HYPERCHARGE: Unboxed - Switch Review
"A charming game with great level design and visual theming."
HYPERCHARGE: Unboxed is a first person shooter, tower defense hybrid inspired by classic animated movies such as Small Soldiers and Toy Story. Play as a toy soldier charged with defending “HYPER-COREs” by your Superior Officer Sgt. Max Ammo from the evil toys wishing to destroy everything you’ve worked for. Get up to three friends to help you defend those HYPER-COREs in local or online co-op to help preserve the memory of the fun those toys once gave us.
HYPERCHARGE: Unboxed’s core gameplay loop is to platform your way around maps based around various rooms of someone’s home like the bedroom, bathroom, kitchen, etc. Throughout the levels, you pick up coins which are spent on defenses for the HYPER-COREs which can be as simple as a wall of building bricks to block enemies, goops of slime to slow them down and much more which can be unlocked later on in the game. After you set up your defenses, waves of enemies will come in and attempt to take down your HYPER-COREs and after each wave, you go back to rebuilding your defenses. Rinse, repeat until complete; very basic but it gets the job done.
The real challenge comes from the game’s platforming. Some of the positions that the game places your HYPER-COREs can be really tricky to get into for both you and your enemies. A good example of this is the Bathroom level; the easiest core to access is on the floor of the bathroom so most enemies will be attacking that one but the other two are next to the bathroom sink and in the bathtub meaning you’ll have to traverse around the room looking for jump pads or find a way to jump from the waste bin, on top of the toilet seat, to the hamper, to the cistern, to the top cabinets and into the bathtub.
The platforming isn’t just for show. Each level holds multiple hidden collectables to be found which can unlock new soldier customisations like new heads, paint jobs, gun skins, etc. These collectables will be placed in areas to test your platforming skills and willingness to explore each map. Most will be hidden from sight but will most likely have a trail of coins leading to it, showing you how to find them while you’re preparing your defences. Others may be out in the open in places that look impossible to access, making you think about how to use the map layout to your advantage.
Now what would a first person shooter be without guns? HYPERCHARGE’s gunplay is...ok, it can be a bit jank at times and is a little difficult to get used to. The game allows you to hold two weapons at a time which you can either find around the map, in the toy packaging you spawn in on the map or as a random prize from the slot machine found on each map. Most maps start you off with an assault rifle which, while serviceable, has a lot of recoil, making it difficult to shoot accurately. HYPERCHARGE also doesn’t have iron sights; you can zoom in to get a more accurate shot but it doesn’t centre the gun to the screen or zoom into the scope like most modern FPS games do. Imagine my surprise when I found a sniper rifle and all it did was zoom in the camera a little bit more...kinda disappointing, if you ask me. I will say though, the shotgun is the most satisfying gun I’ve used in quite a while - shooting it feels like God slamming a car door.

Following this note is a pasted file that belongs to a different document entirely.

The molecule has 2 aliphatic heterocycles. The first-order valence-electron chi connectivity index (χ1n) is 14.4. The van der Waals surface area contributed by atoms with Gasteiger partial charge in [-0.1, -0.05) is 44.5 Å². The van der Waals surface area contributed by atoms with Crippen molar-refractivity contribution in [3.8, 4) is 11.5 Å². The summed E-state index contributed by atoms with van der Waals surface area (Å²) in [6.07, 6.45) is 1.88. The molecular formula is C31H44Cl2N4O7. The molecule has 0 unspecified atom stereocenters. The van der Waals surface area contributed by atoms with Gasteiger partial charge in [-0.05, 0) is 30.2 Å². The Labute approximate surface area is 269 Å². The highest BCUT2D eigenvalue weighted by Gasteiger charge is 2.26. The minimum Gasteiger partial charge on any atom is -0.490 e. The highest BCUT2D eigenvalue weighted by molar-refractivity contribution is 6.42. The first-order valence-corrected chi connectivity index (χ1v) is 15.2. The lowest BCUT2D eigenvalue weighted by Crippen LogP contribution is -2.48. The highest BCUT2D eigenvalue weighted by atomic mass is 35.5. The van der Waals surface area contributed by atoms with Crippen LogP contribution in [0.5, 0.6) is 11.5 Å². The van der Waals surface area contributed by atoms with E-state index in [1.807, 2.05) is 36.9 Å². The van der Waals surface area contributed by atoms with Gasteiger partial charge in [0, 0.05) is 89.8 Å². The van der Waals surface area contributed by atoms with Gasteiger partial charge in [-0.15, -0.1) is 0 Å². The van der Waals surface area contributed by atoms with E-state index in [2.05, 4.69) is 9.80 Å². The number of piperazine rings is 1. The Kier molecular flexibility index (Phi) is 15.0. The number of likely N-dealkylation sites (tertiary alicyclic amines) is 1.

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HYPERCHARGE’s main gameplay progression is based on unlockable content. You can unlock new playable figures, skins, heads and weapon colours by reaching certain ranks on each level but the most important unlockables are new levels and buildable defences. As much as I love being able to work towards unlocking things, this system can become very annoying very quickly. How it works is dependent on how well you do in a level; you will get a ranking (usually silver to gold to platinum, etc.) and getting a certain amount of a particular rank will unlock something. For example, three gold ranks will unlock a new buildable or four platinum ranks will unlock a new level. The thing is, each difficulty has its own ranking system, e.g. normal gives you Gold and Platinum ranks while hard will give you Emerald and Ruby ranks. So what ends up happening is you’ll get pretty far through one difficulty and start encountering new enemies that require specific buildables to exploit their weaknesses (i.e an anti-air cannon for flying enemies), only to find out you can only unlock the thing you need by going on a higher difficulty and starting again. This constant switching of difficulties can be quite jarring to some and could gate-keep progress from lesser skilled players. Personally, I could forgive this if these difficulty-based unlockables actually scaled downward, but going on a harder difficulty and getting two Emerald ranks and one Ruby rank and having that not unlock the needed buildables for lower difficulties where I’d only need Gold or Platinum rankings seems like a glaring design flaw.